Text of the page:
Posts Tagged: Borges

The Rumpus Interview with Adam Morris

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Adam Morris discusses Quiet Creature on the Corner, a novel he translated from the Brazilian by João Gilberto Noll, the choices he makes as a translator, and the unique narrative structure of Noll’s writing. ...more

The Lonely Voice #32: The Last Lonely Voice

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That’s what the Lonely Voice has always been to me. It was a privilege to be allowed to have a private conversation with myself in public. ...more

Structure as Lightning Rod

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Writing for The Millions, M.C. Mah turns over all the cards in the deck on structure in storytelling. He gathers words of wisdom—and many metaphors—from luminaries like John McPhee, Borges, Vonnegut, and George Saunders, and then links the contemporary “horoscopic style” of structuring to an “anxiety about a better way to tell a story…” possibly “synonymous with aiming for the cheap seats of genre.”

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The Rumpus Book Club Chat with Rion Amilcar Scott

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Rion Amilcar Scott discusses his new collection Insurrections, creating a fictional town, and the pressure to make religious decisions during puberty. ...more

The Rumpus interview with Stuart Dybek

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Stuart Dybek discusses the forthcoming The Best Small Fictions 2016, the invisibility of anecdote, and why the art of transition is the art of the short story. ...more

Celebrating Borges’s Dual Natures

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Maybe there are two Borges in the world, existing at the same time. One is the fiction writer we know, the lover of paradox, the trickster, the forger, the artist who describes fantastical events with straight-faced authority, using the syntax and tone of academia; and then there is this other Borges, the critic, who writes reasonably and clearly, companionably and insightfully, about high-brow and esoteric subjects, whose aim is elucidation rather than bewilderment.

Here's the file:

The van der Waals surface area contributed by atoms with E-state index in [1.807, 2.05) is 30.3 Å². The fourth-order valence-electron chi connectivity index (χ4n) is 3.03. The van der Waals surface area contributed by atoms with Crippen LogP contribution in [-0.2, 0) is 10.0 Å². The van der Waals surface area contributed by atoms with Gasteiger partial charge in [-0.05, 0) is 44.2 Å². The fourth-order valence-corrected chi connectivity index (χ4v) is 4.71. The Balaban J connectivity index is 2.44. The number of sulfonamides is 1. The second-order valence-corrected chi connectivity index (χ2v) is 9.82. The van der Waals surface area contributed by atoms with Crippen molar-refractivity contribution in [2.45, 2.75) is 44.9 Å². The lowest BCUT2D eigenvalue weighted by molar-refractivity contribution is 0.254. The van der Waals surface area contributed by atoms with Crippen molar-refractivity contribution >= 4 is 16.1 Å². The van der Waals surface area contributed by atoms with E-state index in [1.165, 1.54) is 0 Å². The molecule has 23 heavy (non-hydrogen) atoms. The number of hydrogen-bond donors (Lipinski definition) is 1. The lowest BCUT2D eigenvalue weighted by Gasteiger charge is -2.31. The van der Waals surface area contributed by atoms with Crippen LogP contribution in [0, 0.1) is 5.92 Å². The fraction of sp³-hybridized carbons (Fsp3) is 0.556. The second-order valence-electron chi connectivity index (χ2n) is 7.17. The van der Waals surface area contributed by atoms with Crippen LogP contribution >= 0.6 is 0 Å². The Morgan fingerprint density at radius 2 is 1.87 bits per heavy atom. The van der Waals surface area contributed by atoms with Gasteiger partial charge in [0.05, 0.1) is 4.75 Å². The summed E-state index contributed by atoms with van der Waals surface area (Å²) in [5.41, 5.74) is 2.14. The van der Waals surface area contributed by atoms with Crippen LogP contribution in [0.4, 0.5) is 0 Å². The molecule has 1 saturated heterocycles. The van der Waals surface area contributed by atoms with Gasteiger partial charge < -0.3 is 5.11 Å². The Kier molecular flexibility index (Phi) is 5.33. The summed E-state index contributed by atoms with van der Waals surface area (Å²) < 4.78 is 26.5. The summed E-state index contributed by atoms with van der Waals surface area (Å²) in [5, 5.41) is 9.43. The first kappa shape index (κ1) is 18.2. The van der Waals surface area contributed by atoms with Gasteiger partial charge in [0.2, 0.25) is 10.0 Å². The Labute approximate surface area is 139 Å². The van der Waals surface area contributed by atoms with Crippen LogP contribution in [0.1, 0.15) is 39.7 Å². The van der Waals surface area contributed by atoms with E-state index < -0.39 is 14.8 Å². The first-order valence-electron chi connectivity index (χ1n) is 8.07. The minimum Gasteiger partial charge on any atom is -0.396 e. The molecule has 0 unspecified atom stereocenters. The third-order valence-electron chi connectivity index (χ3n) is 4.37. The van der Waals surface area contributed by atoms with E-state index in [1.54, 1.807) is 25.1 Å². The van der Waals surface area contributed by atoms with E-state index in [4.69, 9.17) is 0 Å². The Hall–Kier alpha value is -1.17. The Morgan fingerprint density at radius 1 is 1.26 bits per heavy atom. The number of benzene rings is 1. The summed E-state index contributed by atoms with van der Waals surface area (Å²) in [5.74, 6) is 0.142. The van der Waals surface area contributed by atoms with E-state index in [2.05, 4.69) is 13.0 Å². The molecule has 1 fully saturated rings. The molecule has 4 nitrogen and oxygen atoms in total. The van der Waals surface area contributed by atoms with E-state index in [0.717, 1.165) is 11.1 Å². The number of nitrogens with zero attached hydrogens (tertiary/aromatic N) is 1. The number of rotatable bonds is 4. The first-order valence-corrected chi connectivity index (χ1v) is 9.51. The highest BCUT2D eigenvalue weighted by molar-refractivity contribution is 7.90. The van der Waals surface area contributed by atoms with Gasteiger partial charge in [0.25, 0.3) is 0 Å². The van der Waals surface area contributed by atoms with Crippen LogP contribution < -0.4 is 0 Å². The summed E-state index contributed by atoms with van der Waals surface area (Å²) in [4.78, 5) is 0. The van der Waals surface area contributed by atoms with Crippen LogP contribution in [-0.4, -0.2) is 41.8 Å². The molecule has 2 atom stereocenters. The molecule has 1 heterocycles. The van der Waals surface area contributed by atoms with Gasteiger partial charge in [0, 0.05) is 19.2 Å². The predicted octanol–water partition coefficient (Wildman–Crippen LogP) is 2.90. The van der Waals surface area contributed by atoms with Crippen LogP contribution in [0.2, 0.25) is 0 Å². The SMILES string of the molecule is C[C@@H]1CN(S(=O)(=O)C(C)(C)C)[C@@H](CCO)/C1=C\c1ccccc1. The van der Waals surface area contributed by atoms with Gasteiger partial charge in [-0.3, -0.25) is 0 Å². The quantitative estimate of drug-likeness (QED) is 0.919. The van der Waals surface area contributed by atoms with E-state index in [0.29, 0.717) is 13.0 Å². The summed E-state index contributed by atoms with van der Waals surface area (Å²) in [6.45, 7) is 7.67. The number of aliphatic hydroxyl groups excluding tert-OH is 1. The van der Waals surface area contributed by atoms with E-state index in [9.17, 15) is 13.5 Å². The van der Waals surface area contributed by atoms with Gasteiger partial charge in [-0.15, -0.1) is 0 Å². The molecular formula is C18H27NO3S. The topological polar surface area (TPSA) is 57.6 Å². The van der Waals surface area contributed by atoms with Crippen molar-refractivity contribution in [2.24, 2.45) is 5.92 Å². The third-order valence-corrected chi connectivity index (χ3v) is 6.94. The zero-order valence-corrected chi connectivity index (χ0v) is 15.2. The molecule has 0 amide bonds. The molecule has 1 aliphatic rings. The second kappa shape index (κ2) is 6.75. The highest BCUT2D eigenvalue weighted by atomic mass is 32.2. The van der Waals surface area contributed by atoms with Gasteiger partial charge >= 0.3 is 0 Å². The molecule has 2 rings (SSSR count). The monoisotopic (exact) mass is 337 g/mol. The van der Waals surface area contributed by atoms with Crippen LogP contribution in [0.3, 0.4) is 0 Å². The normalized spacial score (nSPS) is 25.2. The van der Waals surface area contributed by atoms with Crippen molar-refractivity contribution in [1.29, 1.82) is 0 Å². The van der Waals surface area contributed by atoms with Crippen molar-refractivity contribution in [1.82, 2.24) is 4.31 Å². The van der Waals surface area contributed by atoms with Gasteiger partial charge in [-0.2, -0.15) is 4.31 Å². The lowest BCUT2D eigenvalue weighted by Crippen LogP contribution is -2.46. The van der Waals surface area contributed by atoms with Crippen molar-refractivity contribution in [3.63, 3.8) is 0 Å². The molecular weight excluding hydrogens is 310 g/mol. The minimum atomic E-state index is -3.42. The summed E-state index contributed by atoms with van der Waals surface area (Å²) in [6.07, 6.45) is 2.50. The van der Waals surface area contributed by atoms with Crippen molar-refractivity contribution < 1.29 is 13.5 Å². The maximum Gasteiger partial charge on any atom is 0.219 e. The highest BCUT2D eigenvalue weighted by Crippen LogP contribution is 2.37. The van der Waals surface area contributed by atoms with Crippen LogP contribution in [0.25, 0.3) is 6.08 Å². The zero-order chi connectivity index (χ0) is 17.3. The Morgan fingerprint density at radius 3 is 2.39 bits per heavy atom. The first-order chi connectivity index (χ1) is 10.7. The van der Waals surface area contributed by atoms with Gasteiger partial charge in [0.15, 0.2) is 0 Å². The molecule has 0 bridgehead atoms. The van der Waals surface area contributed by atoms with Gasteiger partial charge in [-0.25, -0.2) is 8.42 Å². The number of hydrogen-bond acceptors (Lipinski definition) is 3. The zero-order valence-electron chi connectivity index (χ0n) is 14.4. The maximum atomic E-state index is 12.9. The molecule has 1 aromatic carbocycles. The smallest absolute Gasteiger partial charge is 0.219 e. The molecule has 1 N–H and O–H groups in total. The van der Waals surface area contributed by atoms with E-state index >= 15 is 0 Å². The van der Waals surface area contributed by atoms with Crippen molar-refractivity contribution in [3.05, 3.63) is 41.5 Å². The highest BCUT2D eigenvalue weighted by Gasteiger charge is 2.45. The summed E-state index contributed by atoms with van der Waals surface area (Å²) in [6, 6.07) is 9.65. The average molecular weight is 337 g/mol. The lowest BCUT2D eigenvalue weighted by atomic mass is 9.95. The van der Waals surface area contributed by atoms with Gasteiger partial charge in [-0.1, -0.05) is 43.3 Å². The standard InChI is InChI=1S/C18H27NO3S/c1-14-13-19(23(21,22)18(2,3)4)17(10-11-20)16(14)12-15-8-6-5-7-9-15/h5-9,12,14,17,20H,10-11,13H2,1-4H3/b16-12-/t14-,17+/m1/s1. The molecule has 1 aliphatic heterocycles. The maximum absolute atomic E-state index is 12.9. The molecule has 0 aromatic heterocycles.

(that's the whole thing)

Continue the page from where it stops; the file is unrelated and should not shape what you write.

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The Rumpus Interview with Lincoln Michel

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Lincoln Michel talks about his debut short story collection, Upright Beasts, his interest in monsters, and what sources of culture outside of literature inspire him. ...more

The Rumpus Interview with David Lipsky

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David Lipsky, whose book was recently adapted into the movie The End of the Tour, discusses his career as a writer and journalist as it’s evolved in the twenty years since his road trip with David Foster Wallace. ...more

My Evenings Reading Alone

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For nearly ten years I had lain beside him: the snoring was a blow, but, looking back, it was also a necessary portent, an etch in our story, the fuzzy spot on a picture frame you can’t tell is from the photograph aging or a fingerprint that left its caressing mark on the glass. ...more

The Rumpus Interview with Paul Griner

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Paul Griner talks about his newest novel, Second Life, his just-released story collection Hurry Please I Want to Know, putting real life into fiction, and whether creative writing can be taught. ...more

The Original Copycat

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Tim Youd has recently undertaken the task of reproducing Kingsley Amis’s Lucky Jim, but the Guardian says the idea of copying classic novels is not so original; Pierre Menard, a character in a Borges story, did it first:

Although the words themselves were exactly the same, Pierre Menard’s fragmentary Quixote was judged to be “subtler than that of Cervantes”.

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This Week in Short Fiction: Thus Were Their Faces by Silvina Ocampo

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Probably more than anything else, sheer curiosity propels readers through [Silvina Ocampo's] stories. ...more

Song of the Day: “The Singing Tree”

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According to the experimental folk artist Mike Cooper, there is a tree in Almuñécar, in Southern Spain, that used to attract hundreds of birds. It inspired him to write the “avante folk” song “The Singing Tree,” off his recently reissued double album Places I Know/The Machine Gun Co. 

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